Nov. 13: Archiving Grateful Dead
Fortney to speak on copyright, digitizing Grateful Dead archive
10:29 a.m., Oct. 21, 2013--The University of Delaware Library and the Perspectives on the Digital Humanities Series will co-sponsor a lecture by Katie Fortney on “Copyright Risk Assessment for Digital Humanities: Archiving the Grateful Dead Online” at 4:30 p.m., Wednesday, Nov. 13, in the Morris Library Reading Room.
Fortney is the copyright policy and education officer of the California Digital Library. The event is open to the University community, including students and the public. A reception will follow.
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Fortney’s lecture will draw on her experience as the intellectual property adviser to the Grateful Dead digitization project team. With training and experience as both a librarian and attorney, she assumed responsibility for the copyright, trademark and privacy issues unique to the Grateful Dead collection.
The variety and personal nature of the items in the archive presented interesting challenges for the project team, and Fortney will share anecdotes of how the rights and permissions necessary for the online archive were managed. She will also address the broader issues of how libraries select materials for online archives and the various legal and personal challenges that arise.
“Copyright Risk Assessment for Digital Humanities: Archiving the Grateful Dead Online” will be an interesting addition to campus discussions about digital humanities and scholarly communication. Both the Grateful Dead and digital permissions are expected to be of interest to faculty, staff and students in the sciences and social sciences, as well as the humanities.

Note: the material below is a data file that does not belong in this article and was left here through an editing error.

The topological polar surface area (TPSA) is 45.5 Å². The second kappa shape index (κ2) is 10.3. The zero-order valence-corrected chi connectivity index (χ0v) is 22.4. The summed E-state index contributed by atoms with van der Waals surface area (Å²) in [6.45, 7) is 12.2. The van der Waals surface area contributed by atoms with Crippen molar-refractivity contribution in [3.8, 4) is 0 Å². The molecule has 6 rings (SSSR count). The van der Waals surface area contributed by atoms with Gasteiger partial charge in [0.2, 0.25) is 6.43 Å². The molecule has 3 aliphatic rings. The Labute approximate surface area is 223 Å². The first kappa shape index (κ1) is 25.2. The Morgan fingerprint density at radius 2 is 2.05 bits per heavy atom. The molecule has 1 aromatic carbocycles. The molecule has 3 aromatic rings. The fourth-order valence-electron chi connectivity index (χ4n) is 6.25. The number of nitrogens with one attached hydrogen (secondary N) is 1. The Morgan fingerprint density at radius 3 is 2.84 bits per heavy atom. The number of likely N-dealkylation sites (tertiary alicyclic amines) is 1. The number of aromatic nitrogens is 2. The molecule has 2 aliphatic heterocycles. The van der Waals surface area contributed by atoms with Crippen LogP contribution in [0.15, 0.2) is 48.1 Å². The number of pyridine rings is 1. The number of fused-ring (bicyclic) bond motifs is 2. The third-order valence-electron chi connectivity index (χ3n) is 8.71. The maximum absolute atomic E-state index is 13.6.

Fortney served as adviser to the Grateful Dead Archive Online project team and Library Special Collections on the copyright, trademark and privacy issues. She holds a law degree from New York University and a graduate library degree from San Jose State University.
She served as collection development librarian and scholarly communication officer at the University of California, Santa Cruz (UCSC), where she served as chair of the UCSC Scholarly Communication and Intellectual Property team. She also created educational resources and training sessions for faculty, staff and students on the legal and practical issues related to open access publishing, fair use, data archiving, metadata copyright and database license issues.
At the California Digital Library, she works on many activities in support of system-wide services and initiatives, including the open access policy, eScholarship publishing services, data management and curation, digital special collections risk management, copyright education, national and international copyright, and scholarly communication legislation and policy issues.
A reception will follow the program. Acceptances are requested but not required. Acceptances may be sent by email to email@example.com or by telephone at 302-831-2231. Walk-ins are welcome.